World View: US Presidential Election Spurs Israel's Attack on Iran

This morning's key headlines from

  • Euro zone unemployment hits record high at 10.9%
  • U.S. presidential campaign spurs Israel's attack on Iran
  • Scapegoat du jour: Rupert Murdoch
  • Human Rights Watch accuses Syria's president Bashar al-Assad of war crimes

Euro zone unemployment hits record high at 10.9%

The economy of the 17 eurozone countries continues to spiral downward, as a new report shows that unemployment hit a record high of 10.9% in March, up from 9.9% a year ago. The euro zone now has more than 17 million people without jobs. Across the euro zone, 22.1% of young people under age 25 are now unemployed. In Greece and Spain, more than 50% are unemployed. What's really striking is the difference between the northern and southern countries. Joblessness was lowest in Austria, the Netherlands, Luxembourg and Germany, where unemployment was at 5.6%. LA Times

U.S. presidential campaign spurs Israel's attack on Iran

Israeli officials, led by prime minister Benjamin Netanyahu, are convinced that the time for Israel to attack Iran's nuclear facilities is during the U.S. presidential campaign, when neither candidate would risk losing by criticizing Israel. It's thought that not only would Republican challenger Mitt Romney and President Barack Obama refrain from chastening Israel, they might even compete in praising. Arnaud de Borchgrave

Scapegoat du jour: Rupert Murdoch

Beyond what I read in the papers, I have no personal knowledge of whether Rupert Murdoch is guilty of anything, but when I read that one political party in Britain said that Murdoch is "unfit" to run a major international business and the other political did not agree, then you can be pretty sure that some ideological scapegoating is going on. According to the evidence,

The story is very familiar these days. Some individual Gen-X employees believed that their Boomer and Silent management were buffoons, and too stupid to understand technology, and they decided to hack into politicians' phones because they were smarter than anyone else. The whole thing was covered up until it backfired and became public.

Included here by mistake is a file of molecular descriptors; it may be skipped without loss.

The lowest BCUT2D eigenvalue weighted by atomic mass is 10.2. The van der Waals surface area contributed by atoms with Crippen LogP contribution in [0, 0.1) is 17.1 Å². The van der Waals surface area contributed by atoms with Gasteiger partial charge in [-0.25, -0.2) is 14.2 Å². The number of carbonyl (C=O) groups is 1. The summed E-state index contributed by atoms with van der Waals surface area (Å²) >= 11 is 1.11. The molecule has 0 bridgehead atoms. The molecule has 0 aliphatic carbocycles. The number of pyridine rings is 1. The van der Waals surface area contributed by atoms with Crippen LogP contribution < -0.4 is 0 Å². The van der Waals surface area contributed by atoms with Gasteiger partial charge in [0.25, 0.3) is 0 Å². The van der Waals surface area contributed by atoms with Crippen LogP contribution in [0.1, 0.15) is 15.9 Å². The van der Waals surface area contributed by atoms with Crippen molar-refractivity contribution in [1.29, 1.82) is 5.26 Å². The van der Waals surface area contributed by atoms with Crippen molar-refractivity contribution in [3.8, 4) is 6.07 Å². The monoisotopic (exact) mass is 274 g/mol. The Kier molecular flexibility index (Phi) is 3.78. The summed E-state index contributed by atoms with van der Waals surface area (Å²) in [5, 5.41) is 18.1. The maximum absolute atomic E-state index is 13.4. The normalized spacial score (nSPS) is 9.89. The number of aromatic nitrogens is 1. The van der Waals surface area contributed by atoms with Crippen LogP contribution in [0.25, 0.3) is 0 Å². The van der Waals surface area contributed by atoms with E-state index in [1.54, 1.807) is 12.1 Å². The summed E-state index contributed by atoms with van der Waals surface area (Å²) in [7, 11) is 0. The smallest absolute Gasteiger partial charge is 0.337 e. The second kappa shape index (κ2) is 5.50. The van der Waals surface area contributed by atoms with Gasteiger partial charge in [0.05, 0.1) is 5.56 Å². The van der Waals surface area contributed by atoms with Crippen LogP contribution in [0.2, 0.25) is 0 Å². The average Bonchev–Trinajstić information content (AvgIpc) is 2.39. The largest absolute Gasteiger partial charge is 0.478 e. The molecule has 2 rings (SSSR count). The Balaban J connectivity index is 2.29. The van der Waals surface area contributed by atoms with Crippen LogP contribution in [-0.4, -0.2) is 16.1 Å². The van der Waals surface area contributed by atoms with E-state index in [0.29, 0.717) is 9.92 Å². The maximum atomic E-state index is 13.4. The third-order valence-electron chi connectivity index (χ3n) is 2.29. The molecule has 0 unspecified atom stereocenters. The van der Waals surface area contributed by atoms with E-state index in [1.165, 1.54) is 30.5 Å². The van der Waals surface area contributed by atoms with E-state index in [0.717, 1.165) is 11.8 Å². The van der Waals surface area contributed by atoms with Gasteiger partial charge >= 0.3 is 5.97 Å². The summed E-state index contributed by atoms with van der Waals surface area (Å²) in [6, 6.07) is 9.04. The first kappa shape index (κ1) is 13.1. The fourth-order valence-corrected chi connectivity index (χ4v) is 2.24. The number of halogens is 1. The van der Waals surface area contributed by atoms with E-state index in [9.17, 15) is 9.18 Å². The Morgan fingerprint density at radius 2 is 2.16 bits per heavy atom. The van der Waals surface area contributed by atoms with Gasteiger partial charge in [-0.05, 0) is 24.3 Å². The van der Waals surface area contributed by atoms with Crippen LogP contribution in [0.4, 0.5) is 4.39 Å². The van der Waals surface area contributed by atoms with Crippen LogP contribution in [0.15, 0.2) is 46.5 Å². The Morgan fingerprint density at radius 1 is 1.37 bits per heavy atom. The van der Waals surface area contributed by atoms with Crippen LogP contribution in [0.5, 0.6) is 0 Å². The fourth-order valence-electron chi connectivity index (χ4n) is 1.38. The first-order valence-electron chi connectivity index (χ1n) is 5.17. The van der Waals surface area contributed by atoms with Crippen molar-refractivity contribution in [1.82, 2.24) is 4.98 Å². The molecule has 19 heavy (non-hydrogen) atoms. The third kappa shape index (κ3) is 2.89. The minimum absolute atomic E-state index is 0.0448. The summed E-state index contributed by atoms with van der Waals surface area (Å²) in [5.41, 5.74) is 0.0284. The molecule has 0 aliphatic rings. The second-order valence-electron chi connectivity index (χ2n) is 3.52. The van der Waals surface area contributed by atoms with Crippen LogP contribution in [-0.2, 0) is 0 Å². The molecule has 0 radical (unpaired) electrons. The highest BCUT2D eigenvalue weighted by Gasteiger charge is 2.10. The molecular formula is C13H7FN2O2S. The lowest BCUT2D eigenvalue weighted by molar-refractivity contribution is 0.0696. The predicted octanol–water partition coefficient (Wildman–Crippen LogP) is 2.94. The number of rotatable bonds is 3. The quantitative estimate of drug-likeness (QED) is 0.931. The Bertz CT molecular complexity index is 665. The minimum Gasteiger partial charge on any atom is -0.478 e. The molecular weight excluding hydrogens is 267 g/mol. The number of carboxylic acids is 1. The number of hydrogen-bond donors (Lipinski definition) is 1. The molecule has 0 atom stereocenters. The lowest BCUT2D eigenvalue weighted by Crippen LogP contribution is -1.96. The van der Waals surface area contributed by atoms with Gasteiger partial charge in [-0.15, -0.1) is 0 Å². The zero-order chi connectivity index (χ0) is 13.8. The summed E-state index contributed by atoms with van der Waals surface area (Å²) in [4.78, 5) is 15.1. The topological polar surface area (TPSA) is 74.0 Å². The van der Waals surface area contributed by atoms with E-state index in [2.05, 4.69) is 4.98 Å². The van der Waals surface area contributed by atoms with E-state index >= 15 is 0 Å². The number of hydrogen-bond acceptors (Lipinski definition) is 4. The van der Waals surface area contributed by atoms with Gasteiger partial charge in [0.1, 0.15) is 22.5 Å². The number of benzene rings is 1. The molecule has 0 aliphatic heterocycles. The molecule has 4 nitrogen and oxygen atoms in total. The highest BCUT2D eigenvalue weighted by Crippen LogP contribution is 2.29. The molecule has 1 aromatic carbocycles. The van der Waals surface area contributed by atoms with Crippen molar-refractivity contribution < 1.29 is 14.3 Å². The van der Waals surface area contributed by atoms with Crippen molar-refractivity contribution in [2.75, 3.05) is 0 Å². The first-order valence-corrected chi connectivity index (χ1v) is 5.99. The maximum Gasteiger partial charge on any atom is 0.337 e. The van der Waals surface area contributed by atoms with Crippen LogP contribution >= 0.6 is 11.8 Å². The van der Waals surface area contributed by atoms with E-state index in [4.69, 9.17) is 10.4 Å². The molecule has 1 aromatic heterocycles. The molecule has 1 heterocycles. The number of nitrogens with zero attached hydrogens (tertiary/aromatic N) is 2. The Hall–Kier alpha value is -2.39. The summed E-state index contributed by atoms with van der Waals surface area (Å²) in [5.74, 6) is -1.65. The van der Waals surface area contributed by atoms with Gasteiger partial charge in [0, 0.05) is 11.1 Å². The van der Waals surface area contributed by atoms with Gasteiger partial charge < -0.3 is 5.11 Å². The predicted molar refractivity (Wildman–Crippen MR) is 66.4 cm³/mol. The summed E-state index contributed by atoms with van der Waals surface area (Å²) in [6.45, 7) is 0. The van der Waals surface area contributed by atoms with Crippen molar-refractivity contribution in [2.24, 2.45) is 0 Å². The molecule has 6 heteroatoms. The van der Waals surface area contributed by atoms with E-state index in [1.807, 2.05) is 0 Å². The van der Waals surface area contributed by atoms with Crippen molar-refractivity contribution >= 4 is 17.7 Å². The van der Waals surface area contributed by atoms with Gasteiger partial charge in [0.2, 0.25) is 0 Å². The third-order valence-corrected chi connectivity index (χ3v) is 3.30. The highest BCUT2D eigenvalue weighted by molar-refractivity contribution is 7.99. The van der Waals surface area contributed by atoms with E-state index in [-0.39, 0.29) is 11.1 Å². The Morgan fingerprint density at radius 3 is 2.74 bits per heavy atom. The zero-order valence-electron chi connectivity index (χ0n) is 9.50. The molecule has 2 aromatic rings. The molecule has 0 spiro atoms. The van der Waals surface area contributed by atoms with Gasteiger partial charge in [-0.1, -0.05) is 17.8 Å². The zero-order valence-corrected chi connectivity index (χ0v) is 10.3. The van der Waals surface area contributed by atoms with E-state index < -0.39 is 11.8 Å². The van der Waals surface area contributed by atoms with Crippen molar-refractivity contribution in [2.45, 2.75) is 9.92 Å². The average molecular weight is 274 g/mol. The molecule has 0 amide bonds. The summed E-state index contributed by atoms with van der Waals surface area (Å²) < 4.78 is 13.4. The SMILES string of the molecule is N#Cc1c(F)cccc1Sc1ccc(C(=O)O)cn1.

We've posted a number of stories like this before. The Gen-X banksters created "high tech" fraudulent high-tech securities, and sold them as AAA, lying to their Boomer bosses.

The difference between the two cases is that Murdoch was extensively investigated, since the politicians whose phones were hacked are furious. But no one wants to investigate the banksters who created the fraudulent securities since the politicians all get huge amounts of money from banksters.

I've been writing a lot about scapegoats lately.

No banksters have been investigated and prosecuted for the financial crisis, but Geir Haarde, the former prime minister of Iceland, was singled out and scapegoated for prosecution over the financial crisis, even though Gordon Brown and other politicians actively encouraged banksters to commit fraud.

And last week a U.N. war crimes tribunal convicted Liberia's former president Charles Taylor of war crimes for selling weapons to people in a war, as if that doesn't happen every day. Independent

Human Rights Watch accuses Syria's president Bashar al-Assad of war crimes

The comedy act continues as United Nations officials continue to tout the Kofi Annan "peace plan" in Syria, which president Bashar al-Assad uses as a shield to allow him to continue to torture, massacre and slaughter innocent Arab citizens as if they were cockroaches. So now Human Rights Watch is accusing al-Assad of war crimes.

But wait a minute. Russia is supplying weapons to Syria for use in carrying out the war crimes. Why isn't Human Rights Watch also naming Dmitry Medvedev and Vladimir Putin as war criminals, based on the precedent of last week's conviction of Charles Taylor? LA Times


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